pretty girl. Makes you glad to be a
grown-up.” He smiled back. “What would you like? Stew?
Salad? Sardine side-dish?”
“Have you got anything that doesn’t
begin with ‘s’?” Narcissa asked.
Longbottom laughed and ordered all three, out of, as he emphasized,
As they were waiting to be served, a voice, mirthful and perhaps a
little drunk, hailed them from the door.
“Oi, is that Longbottom?”
“Yes it is, you twit,” someone else
“Well I can’t tell – too much
smoke. Heya, Longbottom.” A tall boy with brownish-yellow hair pushed
his way through the crowd to join the table.
He had grey eyes and, at the moment, very pink cheeks. He was laughing. There was a girl with him as well, a cheerful
brunette with a sharp nose and a ready smile.
“Costos, stop being stupid,” she
said merrily. “How are you, Francis?”
“Well enough. Don’t call me that,” said Longbottom without
rancour. “I’m not as happy as Costos, though.
What have you been giving him
to drink?” He indicated Narcissa. “Remember Narcissa Black? She’s staying in London for a few days. Miss Black, that unfortunate specimen is my
friend, Constantine Fitzgerald, and the lady is his cousin Helen.” He made a face. “She always calls my by my full name. She is also my colleague and, Merlin help me,
my new boss. Say hello, children.”
Narcissa nodded to Helen, and then
to Fitzgerald, whom she had met before.
Since the meeting had involved a few stray curses, she couldn’t resist a
delicate prod of sarcasm. “Fitzgerald, I
think I remember last seeing you after the Quidditch match last June. You looked very much the same.”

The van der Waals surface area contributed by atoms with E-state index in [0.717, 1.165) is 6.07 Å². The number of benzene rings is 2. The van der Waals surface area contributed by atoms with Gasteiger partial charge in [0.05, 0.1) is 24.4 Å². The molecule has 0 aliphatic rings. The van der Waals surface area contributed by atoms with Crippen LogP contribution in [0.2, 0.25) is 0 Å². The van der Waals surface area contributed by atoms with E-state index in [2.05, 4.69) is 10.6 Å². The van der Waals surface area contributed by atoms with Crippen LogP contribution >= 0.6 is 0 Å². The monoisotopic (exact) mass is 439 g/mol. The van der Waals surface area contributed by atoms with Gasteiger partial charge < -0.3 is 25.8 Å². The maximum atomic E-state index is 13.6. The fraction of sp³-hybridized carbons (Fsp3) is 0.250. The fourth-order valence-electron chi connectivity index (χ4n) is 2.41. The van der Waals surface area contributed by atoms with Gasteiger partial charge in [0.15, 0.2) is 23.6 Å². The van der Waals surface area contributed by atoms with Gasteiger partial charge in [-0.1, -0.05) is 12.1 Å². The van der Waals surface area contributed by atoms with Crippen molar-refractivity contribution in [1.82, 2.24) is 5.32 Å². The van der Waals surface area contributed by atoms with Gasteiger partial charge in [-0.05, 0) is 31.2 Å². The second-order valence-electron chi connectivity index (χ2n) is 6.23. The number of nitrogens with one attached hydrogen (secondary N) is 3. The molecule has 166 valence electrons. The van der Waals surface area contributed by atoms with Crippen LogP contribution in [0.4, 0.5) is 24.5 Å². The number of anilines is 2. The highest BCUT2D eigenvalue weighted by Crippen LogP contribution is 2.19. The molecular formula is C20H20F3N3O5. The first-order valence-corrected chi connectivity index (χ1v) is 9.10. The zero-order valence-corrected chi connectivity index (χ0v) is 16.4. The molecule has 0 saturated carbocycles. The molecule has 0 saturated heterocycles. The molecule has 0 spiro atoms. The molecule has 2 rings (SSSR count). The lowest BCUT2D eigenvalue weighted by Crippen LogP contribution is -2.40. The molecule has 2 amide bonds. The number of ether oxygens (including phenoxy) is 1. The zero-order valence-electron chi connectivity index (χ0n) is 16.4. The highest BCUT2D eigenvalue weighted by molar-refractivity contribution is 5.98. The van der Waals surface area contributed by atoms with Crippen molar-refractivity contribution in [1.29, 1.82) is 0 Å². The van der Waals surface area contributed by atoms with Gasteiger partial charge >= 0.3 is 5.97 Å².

Costos Fitzgerald, drunk enough to
be vivacious, but still in perfect command of his faculties, fixed Narcissa
with a long, bright-eyed stare. “Francis
Alexander Neville Longbottom, what the hell
are you doing with Miss bloody Slytherin Black?”
Narcissa’s eyes flicked to
Longbottom to see how he would deal with this, then moved back to Fitzgerald,
and rested, coolly, on his face. She was
not particularly worried; being in Slytherin for six years taught you how to
deal with the aggressive Fitzgeralds of the world. Longbottom rolled his eyes. “Costos, you prat, don’t be rude. Miss Black is not a Slytherin, she is my
guest. And besides, you’ve graduated;
you shouldn’t be paying attention to house identities any more anyway. Hasn’t anyone ever told him that it’s rude to
be inebriated in the presence of a lady?”
He gave Narcissa an appealing look.
“She’s probably going to run off because my friends are so stupid. Excuse me a moment?” Longbottom stood and, catching Fitzgerald by
the arm, pulled him sideways into the shadows, where the two young men had a
short, hushed conversation.
Helen looked at them, slightly worried,
then turned resolutely back to Narcissa.
“So, why are you in London, again?”
she asked, fidgeting with Longbottom’s napkin. She sounded more uncomfortable than
rude. Narcissa, who had been brought up
to preserve and manipulate socially awkward situations, answered, “Just this
afternoon. I have some shopping to be
done,” coolly. The boys returned,
Longbottom unaccountably severe and Fitzgerald somewhat diminished. Narcissa hadn’t thought Longbottom had it in
him to be reproving.
The experience of eating dinner
with the three of them rather like that of talking to Longbottom, only louder
and faster. But the conversation was as
lucid and wandering as before, and Narcissa stayed quiet, absorbing and adapting
– observe and change, that was the way to get through life with the minimum
amount of worry, and she prided herself on being good at it. She spoke only when asked for an
opinion. Longbottom and Helen had nominated
her as the sensible one, and laughingly tried to draw her into the conversation,
and she tried, gracefully, to decline.
But Gryffindors are surprisingly persevering creatures, and after a